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Despite the fact that the action-ready clichés “Know Your Enemy” and “Trust No One” comprise the taglines for the third installment-- dubbed Retribution in The Art of War franchise—this time around it takes our main character approximately 78 of the film’s 88 minute running time to put these phrases to good use.
Since it’s the second direct-to-disc feature following the 2000 theatrical bow of the original movie, our hero’s lack of putting two and two together is a bit easier to forgive but when you realize that it’s not a man-about-town who stumbles onto an international conspiracy but a governmental operative, we’d have hoped his radar would’ve been more finely tuned.
And this is especially a problem since the film’s covert Special Agent Neil Shaw lives to cite Sun Tzu’s The Art of War, which is something of a narrative gimmick to have him spout philosophical quotations in an attempt to give the film’s generous helping of ass-kicking more intellectuality. However, unfortunately it just feels cheesy in a set-up so obvious that we’re able to guess whom our double-crosser is the second they appear onscreen.
Not to mention the fact that, although The Art of War pictures were never on par with The Bourne Identity movies, the one lesson you’ll no doubt take away from this time-waster is when it comes to War, always bet on Passenger 57.
Er... I mean, the man who so memorably joked to “always bet on black” in not just Passenger 57 but the first two Wars—Wesley Snipes—who may be the last person you’d want to cast as an accountant or collections agent given the man’s highly publicized tax scandal but always manages to make even the cheesiest action films entertaining. And this he routinely does a la Van Damme, Seagal, and others who have perfected the art of the roundhouse kick, judo chop, and somehow make shooting two guns at the same time look as easy as washing a car.
However, Treach a.k.a. Anthony 'Treach' Criss and Sung Hi Lee will reach their built in audiences via the hip hop smash group Naughty by Nature and Playboy Magazine respectively. And they do try their best with Treach filling in as Shaw and Lee as the underwritten seductive weapons exchange facilitator who gets caught in the crossfire to the point that Shaw brings her into his covert operation. Yes, I know, when you reread that sentence one more time and focus on the word "covert," I think you'll agree that all logic is quickly thrown out the window aside from the fact that it's a movie and movies simply need the requisite "hot chick."
Adding to the inconsistencies, we’re presented with a nuclear bomb threat, a red scare, a possible alliance with North Korea and Russia, and the obligatory shootout in a Korean brothel along with a scene wherein Shaw has seemingly no difficulties making his way into the United Nations Peace Summit as the necessary props required by all throughout the film appear out of thin air.
When you couple this with a “Scooby-Doo” ending wherein our villain is inevitably unmasked, like an action movie stereotype, people get awfully chatty as they explain the whole thing mostly for the benefit of Shaw since apparently he’s the only one who hadn’t been paying attention for the entire film.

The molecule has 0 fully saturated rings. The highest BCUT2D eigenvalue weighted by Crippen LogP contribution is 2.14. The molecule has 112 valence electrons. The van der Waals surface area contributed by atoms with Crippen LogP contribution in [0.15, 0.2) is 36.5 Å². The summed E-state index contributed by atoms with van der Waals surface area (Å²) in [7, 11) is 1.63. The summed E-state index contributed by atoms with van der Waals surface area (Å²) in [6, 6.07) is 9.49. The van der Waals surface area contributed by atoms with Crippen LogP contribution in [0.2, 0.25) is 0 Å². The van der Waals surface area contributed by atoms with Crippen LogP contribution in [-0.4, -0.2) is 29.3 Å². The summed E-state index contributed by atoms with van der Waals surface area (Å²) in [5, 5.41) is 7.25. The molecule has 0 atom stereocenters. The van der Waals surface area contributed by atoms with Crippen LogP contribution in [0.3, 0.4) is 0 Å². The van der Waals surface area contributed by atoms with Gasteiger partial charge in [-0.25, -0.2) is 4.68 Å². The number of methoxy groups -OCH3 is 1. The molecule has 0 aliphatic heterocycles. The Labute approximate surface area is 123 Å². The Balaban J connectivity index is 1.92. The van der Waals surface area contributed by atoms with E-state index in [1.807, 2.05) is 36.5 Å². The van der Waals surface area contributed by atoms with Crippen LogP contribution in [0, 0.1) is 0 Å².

Likewise, this scene—similar to several others—has been spliced together with rapid cuts and fast zooms complete with an audibly cheesy WHOOSH sound that is intended, I think, to cue us that something has finally clicked in our hero’s brain. And as I'm pretty sure most editors will agree, this is never a good sign as I began waiting for animated clouds to appear with thought bubbles as well (maybe more Sun Tzu?).
Although it was filmed with crisp cinematography, again the major disservice was completed in the editing room. Another example of this was in the decision to insert endless jump-cuts for no reason as in a scene wherein Treach and Lee walk down the hall which is cut about four times jumping them forward pointlessly a little more each way making me wonder why they didn’t just cut directly to the room or do possibly one jump instead of aiming for the Guy Ritchie vibe throughout. This approach was particularly maddening during the fights as—possibly to hide some of the performers’ lack of skills—we seldom see full shots of actors following through on moves in a complicated choreographed sequence.
And despite the fact that a majority of the film takes place in a warehouse, a van, a hotel room, etc. for budget sake, overall the clarity of the picture is impressive for a straight-to-disc feature. Yet it’s nonetheless one that’s additionally bogged down by an unconvincing performance by Treach who never seems to command the screen or convey he’s an operative. However, once again he was granted no favors via the awkward dialogue from the screenplay that's comprised of jokes such as “Blackman and Robin at it again."
Overall, unfortunately, minus Snipes, a good screenplay and an edit done without an overdose of Red Bull-- basically you're left with one bad B-movie that would’ve played better as a higher quality Spike TV Movie for Guys presentation. However, again, may I suggest that in place of War, you can always bet on Passenger 57?
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